“After the holidays, our numbers tend to kind of trend down historically, and we’re seeing them not taking quite as big of a dip as they normally do,” she said.
The organization purchases items from the Northern Illinois Food Bank, “at a much reduced cost than we would from any other supplier,” LePage said. Retailer donations are another major source of food, but there are now more limited options for fresh produce and other perishable items, LePage said.
In February, the Northern Illinois Food Bank served 363,000 people, compared with 300,000 in the summer months.
In addition to higher food and fuel costs, President and CEO Julie Yurko pointed to the end of federal aid programs for the increase.
“All of those programs stopped,” she said. “While the pandemic may seem to be on a good path, the impact of the pandemic on our families … will continue, we expect, for years to come.”
A federal relief program for organizations such as the Northern Illinois Food Bank also has expired.
From July 2020 to June of last year, the agency received boxes of food representing 38 million meals through the USDA’s Coronavirus Food Assistance Program and other avenues of federal support.
The boxes were distributed at pantries and pop-up distribution events. This fiscal year, the food bank expects to receive the equivalent of 8 million meals — a drastic drop — with the end of CFAP.
The food bank also anticipates spending more to purchase food. Yurko said that’s partly because food donations have fallen as grocers or other partners have less to contribute. But prices also have increased. For example, pasta has gone up by 20%, and potatoes are up 5 cents a pound, Yurko said.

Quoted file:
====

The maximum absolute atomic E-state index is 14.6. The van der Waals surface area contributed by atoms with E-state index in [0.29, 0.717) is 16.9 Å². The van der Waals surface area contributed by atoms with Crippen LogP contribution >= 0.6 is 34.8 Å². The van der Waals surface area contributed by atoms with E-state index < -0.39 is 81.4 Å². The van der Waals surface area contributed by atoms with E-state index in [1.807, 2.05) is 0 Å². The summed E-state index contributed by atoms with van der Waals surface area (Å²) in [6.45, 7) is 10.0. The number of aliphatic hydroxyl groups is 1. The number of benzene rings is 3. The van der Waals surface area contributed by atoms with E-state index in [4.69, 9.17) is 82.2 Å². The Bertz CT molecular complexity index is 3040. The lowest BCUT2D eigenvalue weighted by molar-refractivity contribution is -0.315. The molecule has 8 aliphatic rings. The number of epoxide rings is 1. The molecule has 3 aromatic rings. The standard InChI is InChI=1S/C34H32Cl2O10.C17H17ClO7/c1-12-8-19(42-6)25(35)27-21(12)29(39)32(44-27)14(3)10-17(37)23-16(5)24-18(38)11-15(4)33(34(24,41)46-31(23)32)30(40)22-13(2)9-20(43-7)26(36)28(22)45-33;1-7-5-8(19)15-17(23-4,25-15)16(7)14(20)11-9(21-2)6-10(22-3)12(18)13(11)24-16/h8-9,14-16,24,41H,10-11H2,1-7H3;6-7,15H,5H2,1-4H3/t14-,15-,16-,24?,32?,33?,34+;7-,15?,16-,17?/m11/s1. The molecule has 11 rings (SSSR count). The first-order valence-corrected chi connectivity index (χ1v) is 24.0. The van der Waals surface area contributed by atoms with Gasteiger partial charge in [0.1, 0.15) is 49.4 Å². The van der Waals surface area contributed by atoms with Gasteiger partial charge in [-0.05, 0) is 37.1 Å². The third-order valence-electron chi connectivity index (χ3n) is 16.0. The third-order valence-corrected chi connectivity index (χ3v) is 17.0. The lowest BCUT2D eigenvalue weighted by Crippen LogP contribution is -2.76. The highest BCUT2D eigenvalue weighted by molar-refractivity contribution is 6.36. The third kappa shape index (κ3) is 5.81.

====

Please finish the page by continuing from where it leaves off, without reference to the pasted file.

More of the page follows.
“It’s harder than it has been in terms of food supplies than any time since I’ve been here,” said Yurko, who has served the Northern Illinois Food Bank for 13 years.
The Schaumburg Township Food Pantry has been able to keep the shelves relatively full with community donations and free weekly deliveries of items from the Greater Chicago Food Depository, said Diana Nelson, the township’s director of welfare services.
“I can’t praise our community enough because they are so very generous,” she said.
Food donations were up in January, but dropped 5% last month.
“We’re not seeing all our regular donors on a regular basis anymore, in addition to somebody who used to bring in a full shopping cart full of items are now bringing in a bag of items,” Nelson said. “The food costs just seemed to be making a difference for our donors as well.”
The pantry fed 8,137 households in the last fiscal year, an 8% increase from 2019-20. The number of new clients also jumped by almost 24%.
“When we sit down as a caseworker with the clients, we’re still showing that many clients are saying they’re unemployed or underemployed, that people are calling in regarding gas prices and utility prices because not only gas for our cars, but also utilities for our houses have skyrocketed,” Nelson said.
Food drives are “needed now more than ever,” she said. The pantry had 706 visits in January, up from 581 at that time last year. The pantry is most in need of pasta, oatmeal, rice, flour and condiments, among other staples.
“We are relying on our donors,” Nelson said. “We just want to make sure that no one ever goes hungry, that they know there is a place to go.”